Simple gestures of support off limits at funerals
CURRENT social distancing measures mean families saying goodbye to loved ones are missing out on an important part of the grieving process -a touch of support.
Funeral industry restrictions during the coronavirus pandemic, which limit the number of people at a service to 10, are impacting the way families mourn.
Services are still going ahead in the South Burnett with Generation Funerals Kingaroy having to adapt to the ever-changing restrictions.
Generation Funerals operations manager Penny Levi said it is such a difficult time for families.
“The hardest thing for families is the restrictions on touch,” Ms Penny said.
“Not being able to provide support through a hug or a handshake is something we are finding really difficult as the touch mechanism is a big support pillar.
“We want people to know that what they are feeling is still OK and natural and there is nothing wrong with grieving.”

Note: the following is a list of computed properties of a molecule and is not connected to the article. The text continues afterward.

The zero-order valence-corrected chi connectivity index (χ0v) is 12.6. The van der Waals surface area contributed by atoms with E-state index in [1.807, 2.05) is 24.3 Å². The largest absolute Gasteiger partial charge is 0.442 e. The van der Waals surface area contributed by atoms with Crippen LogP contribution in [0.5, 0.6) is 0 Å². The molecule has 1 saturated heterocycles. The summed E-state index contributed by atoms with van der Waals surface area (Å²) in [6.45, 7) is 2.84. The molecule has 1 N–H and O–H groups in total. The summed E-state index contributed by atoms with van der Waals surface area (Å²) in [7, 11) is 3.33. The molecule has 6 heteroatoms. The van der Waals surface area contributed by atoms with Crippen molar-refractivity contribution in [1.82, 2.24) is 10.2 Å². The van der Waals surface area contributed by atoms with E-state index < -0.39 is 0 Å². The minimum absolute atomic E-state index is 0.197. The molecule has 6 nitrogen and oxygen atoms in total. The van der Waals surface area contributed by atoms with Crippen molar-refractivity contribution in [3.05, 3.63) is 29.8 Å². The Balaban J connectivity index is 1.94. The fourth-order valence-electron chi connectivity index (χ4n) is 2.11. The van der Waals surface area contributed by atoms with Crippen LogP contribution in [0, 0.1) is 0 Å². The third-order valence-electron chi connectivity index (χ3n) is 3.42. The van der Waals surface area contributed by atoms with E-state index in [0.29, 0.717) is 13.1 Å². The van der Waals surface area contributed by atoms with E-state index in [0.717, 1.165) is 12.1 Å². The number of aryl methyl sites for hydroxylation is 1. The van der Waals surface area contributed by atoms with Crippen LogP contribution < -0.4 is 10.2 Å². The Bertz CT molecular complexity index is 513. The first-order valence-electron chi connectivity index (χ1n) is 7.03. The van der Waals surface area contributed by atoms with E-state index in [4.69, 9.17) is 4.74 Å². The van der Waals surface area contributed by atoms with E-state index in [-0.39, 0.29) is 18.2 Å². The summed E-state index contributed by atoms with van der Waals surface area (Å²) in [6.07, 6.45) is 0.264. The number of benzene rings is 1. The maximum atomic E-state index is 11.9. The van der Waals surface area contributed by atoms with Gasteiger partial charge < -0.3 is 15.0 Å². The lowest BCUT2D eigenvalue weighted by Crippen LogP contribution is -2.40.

Funeral services are now reduced to 10 mourners plus the funeral staff, which can be another challenge for families according to Ms Penny.
“Funerals are a very personal event in a family’s life and having to reduce the service to 10 mourners is really difficult,” Ms Penny said.
“Not having those support networks from family and friends has been tough for a number of families.
“With the service we have had to set up chairs spaced apart in the chapel and ensure a high level of sanitation at all times.”
Although live streaming was not new to Generation Funerals, Ms Penny said it was another option for families.
“We have been both publicly and privately live streaming funerals for about 18 months now,” Ms Penny said.
“In the past we have had public screenings where anyone can view the service as well as private streams for just the family.
“With everything that is going on at the moment we have decided to include the live streaming package as a free optional extra.”
Kingaroy Church of Christ pastor Andy Dunkin said it was making the whole process tougher on families.
“Funerals are all about having friends and families come together, offer support and share stories,” Mr Dunkin said.
“It’s a way to say goodbye and unfortunately that process has become difficult for a lot of people.
“I completely understand trying to stop the spread and social distancing, however I really feel for those families who have to go through this right now.”